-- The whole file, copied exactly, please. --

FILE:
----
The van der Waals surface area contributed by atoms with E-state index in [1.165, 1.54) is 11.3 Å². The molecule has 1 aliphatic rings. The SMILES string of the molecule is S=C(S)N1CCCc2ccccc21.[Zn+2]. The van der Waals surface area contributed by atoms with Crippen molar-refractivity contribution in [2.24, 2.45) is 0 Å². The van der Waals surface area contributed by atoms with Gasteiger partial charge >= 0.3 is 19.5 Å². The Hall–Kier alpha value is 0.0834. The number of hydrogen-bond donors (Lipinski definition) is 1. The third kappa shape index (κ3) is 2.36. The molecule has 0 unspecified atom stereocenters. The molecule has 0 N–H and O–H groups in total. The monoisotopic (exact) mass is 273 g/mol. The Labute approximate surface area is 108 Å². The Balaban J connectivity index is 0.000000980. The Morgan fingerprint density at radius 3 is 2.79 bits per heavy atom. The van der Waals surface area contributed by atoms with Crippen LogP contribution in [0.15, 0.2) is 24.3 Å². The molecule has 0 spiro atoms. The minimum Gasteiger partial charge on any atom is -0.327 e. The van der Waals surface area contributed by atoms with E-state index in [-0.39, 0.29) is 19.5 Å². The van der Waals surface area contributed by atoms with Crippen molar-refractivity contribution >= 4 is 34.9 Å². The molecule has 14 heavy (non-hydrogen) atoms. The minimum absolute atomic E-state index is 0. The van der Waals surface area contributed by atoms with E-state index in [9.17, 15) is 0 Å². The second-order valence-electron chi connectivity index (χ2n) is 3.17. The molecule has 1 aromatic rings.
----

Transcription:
The van der Waals surface area contributed by atoms with E-state index in [1.165, 1.54) is 11.3 Å². The molecule has 1 aliphatic rings. The SMILES string of the molecule is S=C(S)N1CCCc2ccccc21.[Zn+2]. The van der Waals surface area contributed by atoms with Crippen molar-refractivity contribution in [2.24, 2.45) is 0 Å². The van der Waals surface area contributed by atoms with Gasteiger partial charge >= 0.3 is 19.5 Å². The Hall–Kier alpha value is 0.0834. The number of hydrogen-bond donors (Lipinski definition) is 1. The third kappa shape index (κ3) is 2.36. The molecule has 0 unspecified atom stereocenters. The molecule has 0 N–H and O–H groups in total. The monoisotopic (exact) mass is 273 g/mol. The Labute approximate surface area is 108 Å². The Balaban J connectivity index is 0.000000980. The Morgan fingerprint density at radius 3 is 2.79 bits per heavy atom. The van der Waals surface area contributed by atoms with Crippen LogP contribution in [0.15, 0.2) is 24.3 Å². The molecule has 0 spiro atoms. The minimum Gasteiger partial charge on any atom is -0.327 e. The van der Waals surface area contributed by atoms with E-state index in [-0.39, 0.29) is 19.5 Å². The van der Waals surface area contributed by atoms with Crippen molar-refractivity contribution >= 4 is 34.9 Å². The molecule has 14 heavy (non-hydrogen) atoms. The minimum absolute atomic E-state index is 0. The van der Waals surface area contributed by atoms with E-state index in [9.17, 15) is 0 Å². The second-order valence-electron chi connectivity index (χ2n) is 3.17. The molecule has 1 aromatic rings.